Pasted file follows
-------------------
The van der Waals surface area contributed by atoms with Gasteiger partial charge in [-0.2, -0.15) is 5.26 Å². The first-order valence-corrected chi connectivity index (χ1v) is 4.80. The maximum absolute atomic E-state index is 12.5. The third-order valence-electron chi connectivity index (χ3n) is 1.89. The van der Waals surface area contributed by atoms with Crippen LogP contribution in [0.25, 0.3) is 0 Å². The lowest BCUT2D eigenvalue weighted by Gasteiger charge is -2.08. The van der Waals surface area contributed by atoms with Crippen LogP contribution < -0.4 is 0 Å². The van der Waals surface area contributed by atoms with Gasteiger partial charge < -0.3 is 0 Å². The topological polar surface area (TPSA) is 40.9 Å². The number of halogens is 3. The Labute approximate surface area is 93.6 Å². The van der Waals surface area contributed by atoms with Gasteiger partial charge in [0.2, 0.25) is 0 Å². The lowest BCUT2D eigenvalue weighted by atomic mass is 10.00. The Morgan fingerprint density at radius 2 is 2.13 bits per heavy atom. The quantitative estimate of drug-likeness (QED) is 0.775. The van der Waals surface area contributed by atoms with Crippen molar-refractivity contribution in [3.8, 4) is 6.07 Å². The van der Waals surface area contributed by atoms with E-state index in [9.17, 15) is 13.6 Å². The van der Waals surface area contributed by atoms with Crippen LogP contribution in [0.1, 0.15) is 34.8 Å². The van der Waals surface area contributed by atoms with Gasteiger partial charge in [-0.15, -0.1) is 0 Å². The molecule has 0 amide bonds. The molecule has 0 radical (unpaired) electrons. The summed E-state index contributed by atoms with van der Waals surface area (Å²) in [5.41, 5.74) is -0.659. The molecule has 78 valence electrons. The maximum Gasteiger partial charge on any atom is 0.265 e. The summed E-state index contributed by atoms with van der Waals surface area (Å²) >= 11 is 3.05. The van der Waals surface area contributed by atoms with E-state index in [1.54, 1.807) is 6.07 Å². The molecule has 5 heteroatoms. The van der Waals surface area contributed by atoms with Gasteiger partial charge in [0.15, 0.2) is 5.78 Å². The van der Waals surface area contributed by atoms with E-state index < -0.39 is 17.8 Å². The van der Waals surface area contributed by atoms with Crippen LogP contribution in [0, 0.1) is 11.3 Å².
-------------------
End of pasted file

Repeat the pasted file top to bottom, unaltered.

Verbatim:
The van der Waals surface area contributed by atoms with Gasteiger partial charge in [-0.2, -0.15) is 5.26 Å². The first-order valence-corrected chi connectivity index (χ1v) is 4.80. The maximum absolute atomic E-state index is 12.5. The third-order valence-electron chi connectivity index (χ3n) is 1.89. The van der Waals surface area contributed by atoms with Crippen LogP contribution in [0.25, 0.3) is 0 Å². The lowest BCUT2D eigenvalue weighted by Gasteiger charge is -2.08. The van der Waals surface area contributed by atoms with Crippen LogP contribution < -0.4 is 0 Å². The van der Waals surface area contributed by atoms with Gasteiger partial charge < -0.3 is 0 Å². The topological polar surface area (TPSA) is 40.9 Å². The number of halogens is 3. The Labute approximate surface area is 93.6 Å². The van der Waals surface area contributed by atoms with Gasteiger partial charge in [0.2, 0.25) is 0 Å². The lowest BCUT2D eigenvalue weighted by atomic mass is 10.00. The Morgan fingerprint density at radius 2 is 2.13 bits per heavy atom. The quantitative estimate of drug-likeness (QED) is 0.775. The van der Waals surface area contributed by atoms with Crippen molar-refractivity contribution in [3.8, 4) is 6.07 Å². The van der Waals surface area contributed by atoms with E-state index in [9.17, 15) is 13.6 Å². The van der Waals surface area contributed by atoms with Crippen LogP contribution in [0.1, 0.15) is 34.8 Å². The van der Waals surface area contributed by atoms with Gasteiger partial charge in [-0.15, -0.1) is 0 Å². The molecule has 0 amide bonds. The molecule has 0 radical (unpaired) electrons. The summed E-state index contributed by atoms with van der Waals surface area (Å²) in [5.41, 5.74) is -0.659. The molecule has 78 valence electrons. The maximum Gasteiger partial charge on any atom is 0.265 e. The summed E-state index contributed by atoms with van der Waals surface area (Å²) >= 11 is 3.05. The van der Waals surface area contributed by atoms with E-state index in [1.54, 1.807) is 6.07 Å². The molecule has 5 heteroatoms. The van der Waals surface area contributed by atoms with Gasteiger partial charge in [0.15, 0.2) is 5.78 Å². The van der Waals surface area contributed by atoms with E-state index < -0.39 is 17.8 Å². The van der Waals surface area contributed by atoms with Crippen LogP contribution in [0, 0.1) is 11.3 Å².